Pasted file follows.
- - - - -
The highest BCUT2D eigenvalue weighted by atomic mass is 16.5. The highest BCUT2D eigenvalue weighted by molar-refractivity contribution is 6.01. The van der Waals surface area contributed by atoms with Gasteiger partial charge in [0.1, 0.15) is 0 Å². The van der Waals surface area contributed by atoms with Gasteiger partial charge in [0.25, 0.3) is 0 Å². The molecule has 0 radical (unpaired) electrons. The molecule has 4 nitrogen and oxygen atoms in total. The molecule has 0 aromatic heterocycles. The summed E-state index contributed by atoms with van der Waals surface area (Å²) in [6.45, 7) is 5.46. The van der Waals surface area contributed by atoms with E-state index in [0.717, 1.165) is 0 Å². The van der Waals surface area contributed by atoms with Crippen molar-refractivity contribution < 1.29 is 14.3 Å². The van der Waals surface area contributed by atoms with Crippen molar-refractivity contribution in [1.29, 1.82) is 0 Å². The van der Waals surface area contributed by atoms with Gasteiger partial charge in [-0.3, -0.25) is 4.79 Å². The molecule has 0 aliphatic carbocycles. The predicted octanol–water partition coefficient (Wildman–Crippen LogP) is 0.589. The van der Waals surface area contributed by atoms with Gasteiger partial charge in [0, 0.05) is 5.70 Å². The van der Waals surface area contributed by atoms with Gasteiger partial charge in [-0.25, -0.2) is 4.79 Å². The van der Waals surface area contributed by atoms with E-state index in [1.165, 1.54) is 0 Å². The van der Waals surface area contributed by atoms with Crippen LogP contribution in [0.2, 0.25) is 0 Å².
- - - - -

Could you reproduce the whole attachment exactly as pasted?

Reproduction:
The highest BCUT2D eigenvalue weighted by atomic mass is 16.5. The highest BCUT2D eigenvalue weighted by molar-refractivity contribution is 6.01. The van der Waals surface area contributed by atoms with Gasteiger partial charge in [0.1, 0.15) is 0 Å². The van der Waals surface area contributed by atoms with Gasteiger partial charge in [0.25, 0.3) is 0 Å². The molecule has 0 radical (unpaired) electrons. The molecule has 4 nitrogen and oxygen atoms in total. The molecule has 0 aromatic heterocycles. The summed E-state index contributed by atoms with van der Waals surface area (Å²) in [6.45, 7) is 5.46. The van der Waals surface area contributed by atoms with E-state index in [0.717, 1.165) is 0 Å². The van der Waals surface area contributed by atoms with Crippen molar-refractivity contribution < 1.29 is 14.3 Å². The van der Waals surface area contributed by atoms with Crippen molar-refractivity contribution in [1.29, 1.82) is 0 Å². The van der Waals surface area contributed by atoms with Gasteiger partial charge in [-0.3, -0.25) is 4.79 Å². The molecule has 0 aliphatic carbocycles. The predicted octanol–water partition coefficient (Wildman–Crippen LogP) is 0.589. The van der Waals surface area contributed by atoms with Gasteiger partial charge in [0, 0.05) is 5.70 Å². The van der Waals surface area contributed by atoms with Gasteiger partial charge in [-0.25, -0.2) is 4.79 Å². The van der Waals surface area contributed by atoms with E-state index in [1.165, 1.54) is 0 Å². The van der Waals surface area contributed by atoms with Crippen LogP contribution in [0.2, 0.25) is 0 Å².